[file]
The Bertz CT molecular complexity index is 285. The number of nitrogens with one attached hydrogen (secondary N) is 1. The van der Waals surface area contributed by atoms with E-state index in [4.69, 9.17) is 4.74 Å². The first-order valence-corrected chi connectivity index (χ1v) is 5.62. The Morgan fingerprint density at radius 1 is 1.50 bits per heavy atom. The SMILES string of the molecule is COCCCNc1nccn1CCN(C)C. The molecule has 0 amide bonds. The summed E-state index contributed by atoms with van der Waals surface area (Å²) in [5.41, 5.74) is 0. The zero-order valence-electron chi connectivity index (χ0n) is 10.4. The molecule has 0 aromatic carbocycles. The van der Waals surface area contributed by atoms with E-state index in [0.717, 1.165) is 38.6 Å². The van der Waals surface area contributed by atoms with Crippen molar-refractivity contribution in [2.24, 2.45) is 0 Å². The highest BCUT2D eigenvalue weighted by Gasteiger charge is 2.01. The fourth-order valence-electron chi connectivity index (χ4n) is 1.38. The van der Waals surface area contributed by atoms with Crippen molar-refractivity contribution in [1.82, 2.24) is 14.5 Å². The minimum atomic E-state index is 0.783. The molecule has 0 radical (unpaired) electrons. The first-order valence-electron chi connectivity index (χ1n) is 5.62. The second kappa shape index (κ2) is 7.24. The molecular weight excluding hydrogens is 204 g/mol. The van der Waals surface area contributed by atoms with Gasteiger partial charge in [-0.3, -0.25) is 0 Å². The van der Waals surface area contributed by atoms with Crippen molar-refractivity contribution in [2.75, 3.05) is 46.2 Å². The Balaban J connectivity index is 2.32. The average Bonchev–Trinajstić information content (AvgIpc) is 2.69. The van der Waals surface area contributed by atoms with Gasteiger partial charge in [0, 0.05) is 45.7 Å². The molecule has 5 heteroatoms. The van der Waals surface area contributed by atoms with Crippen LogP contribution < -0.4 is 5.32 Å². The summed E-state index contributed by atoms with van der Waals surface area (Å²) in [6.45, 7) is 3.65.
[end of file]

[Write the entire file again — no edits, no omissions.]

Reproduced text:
The Bertz CT molecular complexity index is 285. The number of nitrogens with one attached hydrogen (secondary N) is 1. The van der Waals surface area contributed by atoms with E-state index in [4.69, 9.17) is 4.74 Å². The first-order valence-corrected chi connectivity index (χ1v) is 5.62. The Morgan fingerprint density at radius 1 is 1.50 bits per heavy atom. The SMILES string of the molecule is COCCCNc1nccn1CCN(C)C. The molecule has 0 amide bonds. The summed E-state index contributed by atoms with van der Waals surface area (Å²) in [5.41, 5.74) is 0. The zero-order valence-electron chi connectivity index (χ0n) is 10.4. The molecule has 0 aromatic carbocycles. The van der Waals surface area contributed by atoms with E-state index in [0.717, 1.165) is 38.6 Å². The van der Waals surface area contributed by atoms with Crippen molar-refractivity contribution in [2.24, 2.45) is 0 Å². The highest BCUT2D eigenvalue weighted by Gasteiger charge is 2.01. The fourth-order valence-electron chi connectivity index (χ4n) is 1.38. The van der Waals surface area contributed by atoms with Crippen molar-refractivity contribution in [1.82, 2.24) is 14.5 Å². The minimum atomic E-state index is 0.783. The molecule has 0 radical (unpaired) electrons. The first-order valence-electron chi connectivity index (χ1n) is 5.62. The second kappa shape index (κ2) is 7.24. The molecular weight excluding hydrogens is 204 g/mol. The van der Waals surface area contributed by atoms with Gasteiger partial charge in [-0.3, -0.25) is 0 Å². The van der Waals surface area contributed by atoms with Crippen molar-refractivity contribution in [2.75, 3.05) is 46.2 Å². The Balaban J connectivity index is 2.32. The average Bonchev–Trinajstić information content (AvgIpc) is 2.69. The van der Waals surface area contributed by atoms with Gasteiger partial charge in [0, 0.05) is 45.7 Å². The molecule has 5 heteroatoms. The van der Waals surface area contributed by atoms with Crippen LogP contribution < -0.4 is 5.32 Å². The summed E-state index contributed by atoms with van der Waals surface area (Å²) in [6.45, 7) is 3.65.